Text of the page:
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Патент USA US2107550

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Feb. 8, 1938.
p, Q_ SCHMIDT
2,107,550
NUT LOCK
Filed oct. 22, 1934
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2,107,550
Patented Feb. 8, 1938
UNITED STATES PATENT GFFICE
2,107,550
NUT LOCK
Paul G. Schmidt, Nutley, N. J.
Application October 22, 1934, Serial No. 749,395
2 Claims. (Cl. 151-26)
This invention relates to improvements in nut
locks, the object of the invention being to pro
vide a device of this character which is of an ex
tremely simple construction, which matT be ap
5 plied to a nut of any formation, which does not
injure the threads of the bolt, which is self
contained and will be used like an ordinary nut,
which has the greatest resistance at the begin
ning of the unscrewing movement, and which will
10 perform its function with ease and with ac
curacy, as described in the following specifica
tion, having reference to the accompanying
drawing, in which:
absolute dependability of the device. For the
proper functioning of the locking device it is of
vital importance that the spring is held in such
a manner that the side, which is in Contact with
the threads of the bolt, is free to move longitudi- 5
nally as required by the tilting of the coils, while
the opposite side is held between the obstructions
or supports, as shown in Figures 3 and 4. It is the
novel method of holding the locking member
which makes this: type of nut lock operative.
10
From the above description, taken in connec
tion with the accompanying drawing, the ex
treme simplicity of the device, as well as the ad
Fig. 1 is a side elevation of the nut embodying
15 my invention,
Fig. 2 is a sectional View of the nut embodying
my invention,
Fig. 3 is a sectional view of the nut in con
nection with a bolt, embodying my invention, and
Fig. 4 is another sectional view of the nut in
connection with a bolt, showing the jamming
position of the locking member after the unscrew
ing of the nut has' been started.
'
Similar numerals refer to similar parts in each
25 of the several views.
In Figures 1 and 2 of the drawing, numeral I
designates an ordinary nut, having its thread 2
partially intersected by a hole 3. A locking mem
ber 4 is inserted into said hole and held in place
30 by obstructions 5. Referring to Figures 3 and 4,
the nut is shown in connection with a bolt 6.
It is evident that when the nut is being screwed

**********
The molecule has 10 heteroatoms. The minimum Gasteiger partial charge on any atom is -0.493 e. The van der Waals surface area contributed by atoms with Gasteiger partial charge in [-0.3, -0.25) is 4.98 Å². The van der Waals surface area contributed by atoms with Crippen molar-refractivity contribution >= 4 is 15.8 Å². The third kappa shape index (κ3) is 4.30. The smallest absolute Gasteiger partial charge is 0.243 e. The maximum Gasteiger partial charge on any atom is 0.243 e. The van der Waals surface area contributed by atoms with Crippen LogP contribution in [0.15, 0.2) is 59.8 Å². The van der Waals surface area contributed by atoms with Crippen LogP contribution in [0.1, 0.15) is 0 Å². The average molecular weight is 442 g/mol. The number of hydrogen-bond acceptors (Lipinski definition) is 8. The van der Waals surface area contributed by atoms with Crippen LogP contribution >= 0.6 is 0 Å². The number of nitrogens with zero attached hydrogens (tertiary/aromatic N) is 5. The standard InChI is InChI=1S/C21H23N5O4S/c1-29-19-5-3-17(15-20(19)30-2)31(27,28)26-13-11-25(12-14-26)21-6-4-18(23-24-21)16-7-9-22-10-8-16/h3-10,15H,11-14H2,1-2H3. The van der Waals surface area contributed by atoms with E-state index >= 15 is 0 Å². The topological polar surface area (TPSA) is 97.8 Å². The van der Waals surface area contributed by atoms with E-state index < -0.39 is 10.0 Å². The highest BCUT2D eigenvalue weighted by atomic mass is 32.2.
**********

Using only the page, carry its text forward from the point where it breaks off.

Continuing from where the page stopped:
to a bolt, the nut turns easily as the protruding
coils of the locking member lean against the
35 threads of the bolt, as shown in Fig. 3. But as soon
as the rotation of the nut is reversed, one or more
coils of the locking member jam against the
threads of the bolt and form a wedge between nut
and bolt, as shown in Fig. 4. Being resilient, the
40 wedging coils are compressed when sufficient
force with a wrench is applied to unscrew the nut,
the said coils then change their position in rela
tion to the threads of the bolt and the nut may
easily be removed from the bolt after the wedging y
45 action ceases. Numerous tests have proven the
vantages thereof, will, it is thought, commend
themselves to those skilled in the art to which 15
such inventions appertain, and while I have illus
trated and described the preferred embodiment
of the improvement, as it now appears to me,
changes in the minor details of construction, as
to size, shape, proportion, arrangement, etc.,
which fall Within -the scope of ' the appended
claims, may be made if desired.
What I claim is:
1. In a lock nut, a threaded nut having a bore
extending transversely of the threads of the nut
and having open ends, one side of the bore inter
secting a portion of the threads of the nut, ob
struction means formed solely upon the wall of
the bore opposite the threads of the nut, said
obstructions being positioned adjacent respective
ends of the bore, a coiled spring within the bore
normally of a length greater than the length of
the bore and extending across and intersecting
the threads of the nut, the ends of the spring hav
ing seating engagement with respective obstruc- 35
tions whereby to confine and hold the coils of the
spring under compression.
2. In a nut lock, a threaded nut having an
aperture extended through the nut and inter
secting a portion of the threads of the nut, a 40
closely wound coil spring within the aperture, and
obstruction means formed solely upon the wall
at respective ends of the aperture opposite the
threads of the nut for retention of the spring.
PAUL C. SCHMIDT.
45
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